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Linting NPM Version Conflicts

Andrew Powell node

Say you had the need for shared front-end assets (scripts, stylesheets, images, etc.) and a need for an entire org to access them, independently, for reliable builds of many different apps which used those assets. NPM might be a good choice - With NPM’s move to a flat-ish install tree, it’s still a relevant choice. But what about package version conflicts?

At Gilt, the choice was made years ago; before Bower, JSPM, and the host of other package managers came to be. NPM was the logical choice then. And we’re still using it.

Tooling

Traditionally hard. With the nested NPM installs of yesteryear it was compounded. Not only did we have to detect and move around scripts and other assets from within module packages, we also had to check versions against one another. That was essential in building the final script bundles and combining css for a production deployment.

The Scenario

Let’s say that fictitious module-a depends on module-b and module-util. And that module-b also depends on module-util. That’s a pretty straightforward tree and the bundle for the scripts of that tree should be easy. You’d think. But consider that scenario if module-a depends on module-util@1.0.0 and module-b depends on module-util@0.5.0. Now we’ve got a conflict, and that could totally hose our production bundle.

The Trees

In prior versions of NPM, the npm install tree would look like this:

node_modules
  module-a
    node_modules
      module-util@1.0.0
      module-b
        node_modules
          module-util@0.5.0

In today’s NPM it looks like this:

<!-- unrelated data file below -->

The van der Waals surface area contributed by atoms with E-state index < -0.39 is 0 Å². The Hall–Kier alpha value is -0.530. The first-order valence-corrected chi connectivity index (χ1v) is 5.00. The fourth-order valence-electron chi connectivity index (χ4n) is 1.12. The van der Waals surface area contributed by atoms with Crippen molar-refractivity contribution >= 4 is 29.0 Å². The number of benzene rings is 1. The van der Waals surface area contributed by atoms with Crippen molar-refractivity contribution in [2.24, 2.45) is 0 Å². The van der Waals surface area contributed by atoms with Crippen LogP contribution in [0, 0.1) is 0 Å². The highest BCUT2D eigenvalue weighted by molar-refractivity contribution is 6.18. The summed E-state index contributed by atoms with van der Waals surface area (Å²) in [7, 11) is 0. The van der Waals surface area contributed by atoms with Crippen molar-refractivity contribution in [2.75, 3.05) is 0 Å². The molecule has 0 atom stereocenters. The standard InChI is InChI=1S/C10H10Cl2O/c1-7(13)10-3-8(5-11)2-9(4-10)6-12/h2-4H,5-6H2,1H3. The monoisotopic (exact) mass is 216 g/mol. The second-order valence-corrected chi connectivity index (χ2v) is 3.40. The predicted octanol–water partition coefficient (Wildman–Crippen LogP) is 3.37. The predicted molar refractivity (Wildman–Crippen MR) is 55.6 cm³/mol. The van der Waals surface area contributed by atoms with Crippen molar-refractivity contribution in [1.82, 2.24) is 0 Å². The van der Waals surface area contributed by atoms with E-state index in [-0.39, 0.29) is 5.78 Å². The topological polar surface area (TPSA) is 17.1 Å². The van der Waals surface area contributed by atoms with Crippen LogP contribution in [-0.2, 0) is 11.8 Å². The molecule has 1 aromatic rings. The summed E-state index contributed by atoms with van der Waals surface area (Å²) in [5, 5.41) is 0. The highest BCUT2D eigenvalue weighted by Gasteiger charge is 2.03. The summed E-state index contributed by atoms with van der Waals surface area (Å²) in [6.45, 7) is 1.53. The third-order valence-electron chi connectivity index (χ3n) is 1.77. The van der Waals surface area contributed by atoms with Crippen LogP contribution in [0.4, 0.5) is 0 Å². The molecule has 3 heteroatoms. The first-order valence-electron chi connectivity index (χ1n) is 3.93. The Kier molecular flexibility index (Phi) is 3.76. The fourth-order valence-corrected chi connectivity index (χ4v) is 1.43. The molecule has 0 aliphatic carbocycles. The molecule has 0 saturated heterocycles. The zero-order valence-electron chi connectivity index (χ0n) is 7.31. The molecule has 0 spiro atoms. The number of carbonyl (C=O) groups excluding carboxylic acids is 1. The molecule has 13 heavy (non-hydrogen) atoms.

node_modules
  module-a
  module-util@1.0.0
  module-b
    node_modules
      module-util@0.5.0

NPM is quarantining outlier versions of shared modules so that everything plays nicely in a Node.js environment. That’s cool for Node, but not for us… using this as a front-end assets package manager.

A Solution?

What we ended up doing was installing the entire package tree to a temporary directory, and then polling every package.json in that directory, building a dependency tree and looking through the tree for conflicts. It worked. It wasn’t a bad method, and it’s one that we duplicated in three generations of tooling.

A Better Solution

That’s a heck of a lot of work to perform after we make NPM do a heck of a lot of work. There’s a better, faster way. Using NPM’s ability to pull metadata quickly for modules, we can leverage Node 7’s async/await capabilities to produce some elegant code that quickly retrieves and maps an NPM module’s version dependency tree.

Running that script for koa, we get:

...
koa: [ { version: '1.2.4', parent: '' } ],
  'koa-compose': [ { version: '2.5.1', parent: 'koa' } ],
  'koa-is-json': [ { version: '1.0.0', parent: 'koa' } ],
  'media-typer': [ { version: '0.3.0', parent: 'type-is' } ],
  'mime-db':
   [ { version: '1.24.0', parent: 'mime-types' },
     { version: '1.24.0', parent: 'mime-types' },
     { version: '1.24.0', parent: 'mime-types' } ],
...

In which we can clearly see that there are no version conflicts. That’s a snippet of the much larger tree returned, but the result is the same. Running that script on our fictitious module-a, the result would look like:

{
  'module-b': [ { version: '0.0.1', parent: 'module-a' } ]
  'module-util': [
    { version: '1.0.0', parent: 'module-a' },
    { version: '0.5.0', parent: 'module-b' },
  ]
}

And our conflict is visible.

Robustednesseses

While interesting, this isn’t inherently useful by itself. Moving forward, we’ll be wrapping this into a Gulp plugin with proper reporting output and blocking, and run from the local package.json file.

Cheers!

Originally published at shellscape.org on November 9, 2016.

npm 4 node.js 4 open source 65